If the traveller is lucky, the fraud is only discovered once the vacation is over.  If not, that person may be in for a nasty surprise after arriving at the airport.

“They get to the airport and they are told, ‘Sorry, your booking was cancelled because it was a fraudulent booking,'” Racine said.

Easy to pull off

The fraud is simple to pull off, Racine said, because all the scammers need is a bit of easily obtained information. Travel carrier employees may not suspect anything is amiss because they believe they’re talking to agents at an established agency.

“They are calling the wholesaler — for example, Sunwing — and they are identifying themselves as one of us,” said Racine. “They have our phone number. So then it’s a green light, they can book what they want.”

Racine and Dougan say that at their agency alone, they’ve dealt with 10 fraudulent bookings since November 2016, costing roughly $20,000 in total. They say it’s a huge headache because the carriers who have been ripped off have been demanding the travel agencies pay up.

“It’s too easy to book. You can do a booking, you can just put a credit card number, names, three digit code — not even needed some times. You’re in, you could put Mickey Mouse [on the booking] and it would work,” Racine said.

Dougan said the carriers have been fairly understanding about the scheme and have agreed to absorb most of the losses, but he’s frustrated that he’s being asked to pay for a crime he neither committed nor knew about.

“You’re paying a big price because they have a policy, it’s your bookings, you have to pay for it, you are responsible, no matter what the situation,” Dougan said.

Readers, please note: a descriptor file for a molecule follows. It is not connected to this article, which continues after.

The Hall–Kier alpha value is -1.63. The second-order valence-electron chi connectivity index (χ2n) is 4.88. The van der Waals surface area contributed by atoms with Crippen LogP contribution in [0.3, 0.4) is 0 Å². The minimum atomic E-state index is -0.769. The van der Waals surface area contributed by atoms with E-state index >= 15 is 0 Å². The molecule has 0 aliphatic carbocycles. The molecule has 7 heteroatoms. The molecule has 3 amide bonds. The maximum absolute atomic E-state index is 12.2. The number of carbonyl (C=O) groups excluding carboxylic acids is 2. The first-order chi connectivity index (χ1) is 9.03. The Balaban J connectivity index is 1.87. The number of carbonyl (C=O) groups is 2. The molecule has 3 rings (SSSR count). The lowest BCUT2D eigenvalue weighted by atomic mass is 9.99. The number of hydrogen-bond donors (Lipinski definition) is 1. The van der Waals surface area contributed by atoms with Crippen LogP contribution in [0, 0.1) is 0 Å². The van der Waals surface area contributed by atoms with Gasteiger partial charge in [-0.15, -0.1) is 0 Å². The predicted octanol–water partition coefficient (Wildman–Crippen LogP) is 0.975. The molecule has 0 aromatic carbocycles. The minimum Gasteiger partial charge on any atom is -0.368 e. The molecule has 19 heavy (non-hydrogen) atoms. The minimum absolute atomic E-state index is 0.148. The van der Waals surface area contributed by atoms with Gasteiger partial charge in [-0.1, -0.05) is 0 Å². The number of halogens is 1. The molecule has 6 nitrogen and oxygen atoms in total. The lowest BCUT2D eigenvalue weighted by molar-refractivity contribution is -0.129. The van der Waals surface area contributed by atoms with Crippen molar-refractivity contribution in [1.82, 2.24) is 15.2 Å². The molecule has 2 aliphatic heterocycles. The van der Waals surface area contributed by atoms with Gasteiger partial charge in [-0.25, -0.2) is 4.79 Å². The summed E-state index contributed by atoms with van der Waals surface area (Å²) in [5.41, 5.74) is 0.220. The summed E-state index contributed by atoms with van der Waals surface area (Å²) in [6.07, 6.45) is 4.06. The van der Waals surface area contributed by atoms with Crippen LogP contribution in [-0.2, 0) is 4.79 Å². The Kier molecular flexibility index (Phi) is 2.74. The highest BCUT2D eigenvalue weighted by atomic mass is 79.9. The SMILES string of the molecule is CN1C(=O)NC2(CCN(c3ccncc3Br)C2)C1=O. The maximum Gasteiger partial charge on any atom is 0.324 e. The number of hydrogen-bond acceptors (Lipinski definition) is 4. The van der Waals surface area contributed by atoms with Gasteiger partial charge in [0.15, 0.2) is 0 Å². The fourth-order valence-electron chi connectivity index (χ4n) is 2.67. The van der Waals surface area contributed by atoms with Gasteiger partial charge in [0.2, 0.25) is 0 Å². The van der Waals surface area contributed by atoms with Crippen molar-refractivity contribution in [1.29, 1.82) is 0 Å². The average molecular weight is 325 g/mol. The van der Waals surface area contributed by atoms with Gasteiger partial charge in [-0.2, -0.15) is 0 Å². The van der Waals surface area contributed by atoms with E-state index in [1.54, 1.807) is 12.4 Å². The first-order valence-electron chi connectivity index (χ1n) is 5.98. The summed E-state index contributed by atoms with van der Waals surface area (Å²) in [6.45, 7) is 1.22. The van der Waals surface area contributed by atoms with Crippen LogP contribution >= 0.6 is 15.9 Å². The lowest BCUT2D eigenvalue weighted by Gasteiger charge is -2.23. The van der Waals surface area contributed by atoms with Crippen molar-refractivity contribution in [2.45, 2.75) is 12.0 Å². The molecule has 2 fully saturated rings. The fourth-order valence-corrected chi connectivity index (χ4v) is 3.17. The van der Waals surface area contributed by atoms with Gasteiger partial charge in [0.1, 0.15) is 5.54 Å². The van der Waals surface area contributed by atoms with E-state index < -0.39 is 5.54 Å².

“What if we don’t have it? We’ll close down.”

Montreal police now involved

Voyages G Travel isn’t the only agency being targeted by this type of fraud.

Christophe Serrano, director of Montreal travel agency Voyages en Direct, told CBC News he’s dealing with $10,000 worth of fraudulent bookings.

“It’s a real problem for us.”

Serrano said he has been busy collecting evidence from other travel agencies that have fallen victim to the scam, and recently handed the files over to Montreal police.

‘It’s a really bad situation out there,’ said Kerwin Dougan, who has been in the travel business for more than three decades.

Racine said some of the travel carriers have started putting new fraud control measures in place. Tour Transat, for one, now requires travel agents to identify themselves using a secret code rather than just their name and agency’s name, she said.

Tour Transat spokeswoman Odette Trottier said in an email that the agency felt compelled to take that step.

“Unfortunately, fraud exists in the tourism industry, as it does in other sectors,” Trottier said.  “It is a rare phenomenon, and we always do our best to prevent it and to strengthen our control measures.”

Ultimately, Racine said, she hopes her story will make travellers realize some offers are too good to be true.

“I want people to realize that when you are getting a trip that is much, much cheaper than what most people [can offer] at other agencies, there is something fishy.”